Hanu Karlapalem was born in the state of Andhra Pradesh in Southern India and went to school at the Delhi College of Engineering, but he considers Madison, Alabama, his home. He and his wife Vidya have lived in the city for 16 years, longer than he's lived in any other place. They became United States citizens in 2010. He built a small networking solutions business there and earned a graduate degree at the nearby University of Alabama in Huntsville.
Now, he's positioning himself to run the city with a campaign for mayor. It's the first time he's running for public office.
"Madison is a small city," Karlapalem, 51, told NBC News. "It's one of the most highly educated cities in the nation. We have some of the best schools. But of course, there's always room for improvement."
Madison is a city of approximately 45,000, but it recently attracted international attention after an Indian grandfather visiting his son's family was partially paralyzed after an encounter with the Madison Police Department in February 2015.
Video from a police vehicle shows Madison police knocking now 58-year-old Surehbahai Patel to the ground as he was being detained. Eric Parker, the former officer police say initiated the take down, testified in a federal civil rights case that he felt Patel pulling away from him. On Jan. 14, a federal judge threw out the case after two mistrials due to hung juries. Parker still faces a civil case brought by the Patel family as well as an assault charge.
Karlapalem said that while the incident was unfortunate, it was not representative of the city of Madison or the state of Alabama. Parker was dismissed from the city's police department, and Alabama Gov. Robert Bentley apologized to the Indian government for the incident.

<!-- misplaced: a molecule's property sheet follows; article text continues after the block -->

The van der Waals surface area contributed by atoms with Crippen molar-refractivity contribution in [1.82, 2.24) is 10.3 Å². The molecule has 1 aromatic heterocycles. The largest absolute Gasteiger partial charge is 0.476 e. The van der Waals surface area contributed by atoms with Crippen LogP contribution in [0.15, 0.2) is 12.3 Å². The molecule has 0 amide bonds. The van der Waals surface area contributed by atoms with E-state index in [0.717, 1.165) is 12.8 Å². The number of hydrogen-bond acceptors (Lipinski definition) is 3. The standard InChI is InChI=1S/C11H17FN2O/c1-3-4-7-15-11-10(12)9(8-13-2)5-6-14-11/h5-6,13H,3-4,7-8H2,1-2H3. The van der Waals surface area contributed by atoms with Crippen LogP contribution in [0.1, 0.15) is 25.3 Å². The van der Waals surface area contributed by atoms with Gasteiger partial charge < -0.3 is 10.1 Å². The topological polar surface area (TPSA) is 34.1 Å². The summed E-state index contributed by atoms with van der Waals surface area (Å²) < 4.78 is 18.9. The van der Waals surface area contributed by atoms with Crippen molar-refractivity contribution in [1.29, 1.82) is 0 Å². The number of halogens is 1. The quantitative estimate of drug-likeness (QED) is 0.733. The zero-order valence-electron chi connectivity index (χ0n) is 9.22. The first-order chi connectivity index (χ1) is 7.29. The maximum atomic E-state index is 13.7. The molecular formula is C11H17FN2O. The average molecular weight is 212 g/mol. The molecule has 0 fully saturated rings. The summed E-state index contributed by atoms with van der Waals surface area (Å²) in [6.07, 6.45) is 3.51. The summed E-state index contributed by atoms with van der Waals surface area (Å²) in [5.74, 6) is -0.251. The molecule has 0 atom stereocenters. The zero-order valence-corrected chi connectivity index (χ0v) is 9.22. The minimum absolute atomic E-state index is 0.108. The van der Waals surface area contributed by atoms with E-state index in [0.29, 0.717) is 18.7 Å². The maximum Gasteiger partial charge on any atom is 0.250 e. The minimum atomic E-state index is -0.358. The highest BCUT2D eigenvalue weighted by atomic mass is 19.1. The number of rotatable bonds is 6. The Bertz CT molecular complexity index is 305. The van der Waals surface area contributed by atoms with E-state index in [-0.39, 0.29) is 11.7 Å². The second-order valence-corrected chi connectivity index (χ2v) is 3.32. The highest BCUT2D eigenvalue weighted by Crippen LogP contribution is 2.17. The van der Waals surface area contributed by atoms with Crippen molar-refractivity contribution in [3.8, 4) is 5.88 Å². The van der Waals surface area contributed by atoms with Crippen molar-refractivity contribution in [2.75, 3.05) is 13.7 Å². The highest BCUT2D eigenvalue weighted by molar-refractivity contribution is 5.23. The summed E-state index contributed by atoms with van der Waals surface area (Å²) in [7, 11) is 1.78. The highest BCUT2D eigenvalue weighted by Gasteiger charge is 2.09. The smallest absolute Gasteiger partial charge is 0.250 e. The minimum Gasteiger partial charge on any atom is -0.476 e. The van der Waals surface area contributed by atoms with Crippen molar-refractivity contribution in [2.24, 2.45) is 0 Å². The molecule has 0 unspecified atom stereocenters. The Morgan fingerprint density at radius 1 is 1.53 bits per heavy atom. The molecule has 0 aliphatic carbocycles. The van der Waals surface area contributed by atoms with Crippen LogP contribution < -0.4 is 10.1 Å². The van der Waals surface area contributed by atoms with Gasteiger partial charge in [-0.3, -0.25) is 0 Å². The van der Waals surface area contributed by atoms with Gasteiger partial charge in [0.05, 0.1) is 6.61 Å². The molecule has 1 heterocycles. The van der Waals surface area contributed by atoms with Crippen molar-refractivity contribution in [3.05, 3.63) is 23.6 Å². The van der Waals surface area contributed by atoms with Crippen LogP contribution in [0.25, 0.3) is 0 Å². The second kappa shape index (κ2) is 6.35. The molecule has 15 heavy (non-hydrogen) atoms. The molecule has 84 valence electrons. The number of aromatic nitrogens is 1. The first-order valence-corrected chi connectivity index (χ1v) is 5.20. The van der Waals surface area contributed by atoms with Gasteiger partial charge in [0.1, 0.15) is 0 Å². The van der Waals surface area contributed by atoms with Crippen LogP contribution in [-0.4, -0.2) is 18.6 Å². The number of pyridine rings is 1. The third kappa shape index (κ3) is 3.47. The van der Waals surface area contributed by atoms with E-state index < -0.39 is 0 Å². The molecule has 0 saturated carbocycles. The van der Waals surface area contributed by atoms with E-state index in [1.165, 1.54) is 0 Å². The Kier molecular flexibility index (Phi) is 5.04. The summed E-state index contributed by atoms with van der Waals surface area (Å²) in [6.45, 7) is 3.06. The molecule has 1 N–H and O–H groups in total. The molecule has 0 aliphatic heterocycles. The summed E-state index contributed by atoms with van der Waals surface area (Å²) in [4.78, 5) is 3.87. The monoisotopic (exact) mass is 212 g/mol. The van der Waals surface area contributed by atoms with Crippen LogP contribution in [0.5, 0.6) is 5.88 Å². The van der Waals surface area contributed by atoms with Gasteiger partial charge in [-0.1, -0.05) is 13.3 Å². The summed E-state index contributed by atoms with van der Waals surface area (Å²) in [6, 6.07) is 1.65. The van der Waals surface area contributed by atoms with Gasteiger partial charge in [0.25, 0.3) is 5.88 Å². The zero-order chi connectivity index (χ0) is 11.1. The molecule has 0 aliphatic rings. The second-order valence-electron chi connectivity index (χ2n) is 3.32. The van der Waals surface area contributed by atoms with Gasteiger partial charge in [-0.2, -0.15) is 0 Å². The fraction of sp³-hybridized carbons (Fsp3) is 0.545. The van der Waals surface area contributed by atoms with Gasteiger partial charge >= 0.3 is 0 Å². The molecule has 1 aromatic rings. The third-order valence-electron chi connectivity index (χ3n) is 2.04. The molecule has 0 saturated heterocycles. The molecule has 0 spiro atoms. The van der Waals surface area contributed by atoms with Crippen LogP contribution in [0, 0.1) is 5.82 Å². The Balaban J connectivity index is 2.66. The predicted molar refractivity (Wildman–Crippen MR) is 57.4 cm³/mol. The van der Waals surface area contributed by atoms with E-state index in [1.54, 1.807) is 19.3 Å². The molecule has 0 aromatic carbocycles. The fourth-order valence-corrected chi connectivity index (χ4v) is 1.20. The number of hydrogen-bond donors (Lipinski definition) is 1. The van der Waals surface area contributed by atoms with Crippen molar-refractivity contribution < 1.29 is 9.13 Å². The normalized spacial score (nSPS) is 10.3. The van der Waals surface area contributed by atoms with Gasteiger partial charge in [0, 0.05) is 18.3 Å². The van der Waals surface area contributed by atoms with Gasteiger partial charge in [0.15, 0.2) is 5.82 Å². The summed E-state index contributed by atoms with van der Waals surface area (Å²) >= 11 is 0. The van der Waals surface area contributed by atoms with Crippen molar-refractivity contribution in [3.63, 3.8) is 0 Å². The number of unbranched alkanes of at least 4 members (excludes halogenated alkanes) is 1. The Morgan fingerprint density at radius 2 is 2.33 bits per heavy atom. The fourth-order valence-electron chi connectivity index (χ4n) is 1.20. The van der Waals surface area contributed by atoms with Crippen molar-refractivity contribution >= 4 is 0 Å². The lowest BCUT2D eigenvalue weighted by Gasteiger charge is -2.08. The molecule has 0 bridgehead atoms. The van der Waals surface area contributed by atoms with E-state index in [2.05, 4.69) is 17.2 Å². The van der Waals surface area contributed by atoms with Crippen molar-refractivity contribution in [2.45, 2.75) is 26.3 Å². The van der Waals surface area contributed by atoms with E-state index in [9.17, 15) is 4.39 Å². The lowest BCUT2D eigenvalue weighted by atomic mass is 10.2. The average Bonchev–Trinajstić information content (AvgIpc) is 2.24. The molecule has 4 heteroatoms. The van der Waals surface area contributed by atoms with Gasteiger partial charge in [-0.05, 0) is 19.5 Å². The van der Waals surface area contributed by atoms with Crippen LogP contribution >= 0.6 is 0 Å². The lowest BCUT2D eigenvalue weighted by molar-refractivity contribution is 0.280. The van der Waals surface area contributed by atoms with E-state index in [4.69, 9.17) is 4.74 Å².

"We have so much knowledge based here. We can tap into that knowledge base, innovate, and create things that we can proudly call 'Made in Madison.'"
"It was an unfortunate tragic instance," Karlapalem said. "It was very emotional. It was sad. But the Madison Police Department is one of the best in the state of Alabama. One such incident does not define the department or the city of Madison or that state of Alabama."
"My focus is going to be on positive side of the city of Madison and the state of Alabama," he continued. "I want to see that we put the city on the path to become the number one small city in America."
Karlapalem's plan for improvement is focused on infrastructure and sustainable growth as well as taking lessons from other cities. While he touts Madison's fast growth — the city's population grew 46 percent between 2000 and 2010 according to the U.S. Census — he's just as quick to point out that the majority of the growth is focused in the number of homes, not of businesses.
"Because of good schools and good neighborhoods, the city has been growing in terms of population, but we don't have enough businesses," he said. "[Madison] is essentially a bedroom community. We're seeing this fast growth in rooftops, but rooftops alone cannot sustain us."
Though he hasn't run for public office before, Karlapalem, who moved to Madison after his wife was offered a job in the area, boosts his time serving on the University of Alabama in Huntsville's alumni board and the advisory council of Global Ties Alabama, a non-profit organization that partners with the U.S. State Department to foster international exchange, as leadership experience.
As mayor, Karlapalem says he would start numerous boards and councils to boost civic engagement and increase city transparency and communication. He would also create incentives for small businesses and startups, floating ideas such as developing affordable, multi-unit co-working spaces and creating an organization called StartUp Madison modeled after Philadelphia's StartUp PHL to help grow the city's startup scene.
"I want Madison to have a unique identity," Karlapalem said. "I would like to see that Madison becomes the Silicon Valley of the South. We have so much knowledge based here. We can tap into that knowledge base, innovate, and create things that we can proudly call 'Made in Madison.'"